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Definition of Leukopenia, Neutropenia, and Monocytopenia

by Mary Territo, MD

Leukopenia is a reduction in the circulating WBC count to < 4000/μL. It is usually characterized by a reduced number of circulating neutrophils, although a reduced number of lymphocytes, monocytes, eosinophils, or basophils may also contribute. Thus, immune function is generally greatly decreased.

Neutropenia is a reduction in blood neutrophil count to < 1500/μL in whites and < 1200/μL in blacks. It is more serious when accompanied by monocytopenia and lymphocytopenia. Lymphocytopenia, in which the total number of lymphocytes is < 1000/μL in adults, is not always recognized as a decrease in the total WBC count, because lymphocytes account for only 20 to 40% of the total WBC count.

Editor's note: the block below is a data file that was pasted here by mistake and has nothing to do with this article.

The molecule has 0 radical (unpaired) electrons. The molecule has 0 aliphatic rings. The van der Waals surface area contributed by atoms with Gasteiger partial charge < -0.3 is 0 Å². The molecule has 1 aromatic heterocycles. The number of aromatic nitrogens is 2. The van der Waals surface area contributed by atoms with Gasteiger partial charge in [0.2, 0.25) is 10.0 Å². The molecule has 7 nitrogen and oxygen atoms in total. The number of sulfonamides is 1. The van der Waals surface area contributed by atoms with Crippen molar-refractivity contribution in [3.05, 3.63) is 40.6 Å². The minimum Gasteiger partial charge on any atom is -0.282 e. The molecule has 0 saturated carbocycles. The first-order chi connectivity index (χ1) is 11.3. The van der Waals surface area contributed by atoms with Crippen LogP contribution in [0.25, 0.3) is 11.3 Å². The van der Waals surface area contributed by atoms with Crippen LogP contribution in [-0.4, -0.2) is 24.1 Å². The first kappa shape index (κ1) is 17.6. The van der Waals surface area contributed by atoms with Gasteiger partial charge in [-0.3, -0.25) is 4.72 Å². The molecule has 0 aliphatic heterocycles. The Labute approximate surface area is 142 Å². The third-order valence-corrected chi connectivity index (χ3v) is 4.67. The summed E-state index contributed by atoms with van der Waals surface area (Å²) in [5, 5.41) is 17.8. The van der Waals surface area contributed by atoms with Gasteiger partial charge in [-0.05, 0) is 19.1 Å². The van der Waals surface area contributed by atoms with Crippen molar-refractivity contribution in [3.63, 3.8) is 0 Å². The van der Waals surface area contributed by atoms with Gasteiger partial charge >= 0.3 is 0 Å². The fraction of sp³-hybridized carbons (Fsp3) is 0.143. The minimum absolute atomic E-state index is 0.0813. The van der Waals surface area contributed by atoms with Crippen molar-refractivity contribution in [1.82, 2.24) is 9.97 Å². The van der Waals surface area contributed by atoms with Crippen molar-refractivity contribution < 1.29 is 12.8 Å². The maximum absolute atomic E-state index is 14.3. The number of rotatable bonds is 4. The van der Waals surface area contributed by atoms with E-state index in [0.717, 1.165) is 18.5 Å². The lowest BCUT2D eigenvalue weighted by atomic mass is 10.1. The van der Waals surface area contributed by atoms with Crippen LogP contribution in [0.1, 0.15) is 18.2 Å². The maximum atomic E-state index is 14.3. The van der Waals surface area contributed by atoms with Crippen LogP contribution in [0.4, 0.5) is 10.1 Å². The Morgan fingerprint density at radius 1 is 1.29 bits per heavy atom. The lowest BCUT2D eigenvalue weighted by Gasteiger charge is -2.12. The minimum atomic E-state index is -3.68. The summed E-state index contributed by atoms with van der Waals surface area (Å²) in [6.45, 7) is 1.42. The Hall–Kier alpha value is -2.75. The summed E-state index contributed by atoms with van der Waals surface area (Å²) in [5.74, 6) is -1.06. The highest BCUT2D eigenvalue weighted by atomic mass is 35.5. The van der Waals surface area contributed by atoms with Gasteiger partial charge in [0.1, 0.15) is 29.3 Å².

Monocytopenia was not previously thought to be a distinct entity; however, recent evidence suggests that deficiency or absence of monocytes can occur in patients with mutations of the hematopoietic transcription factor gene, GATA2 . Affected patients sometimes present with nontuberculous mycobacterial infection especially at cutaneous sites (ie, MonoMAC syndrome) or with genital human papillomavirus infection that has a high risk of progression to genital cancer. There is risk of progression to other hematologic disorders (eg, bone marrow failure, acute myelogenous leukemia, chronic myelomonocytic leukemia). Monocytopenia is diagnosed by CBC with differential. Treatment is experimental and may include interferon, antibodies, and allogeneic hematopoietic stem cell transplantation, depending on the severity of the condition and the development of secondary hematologic disorders.

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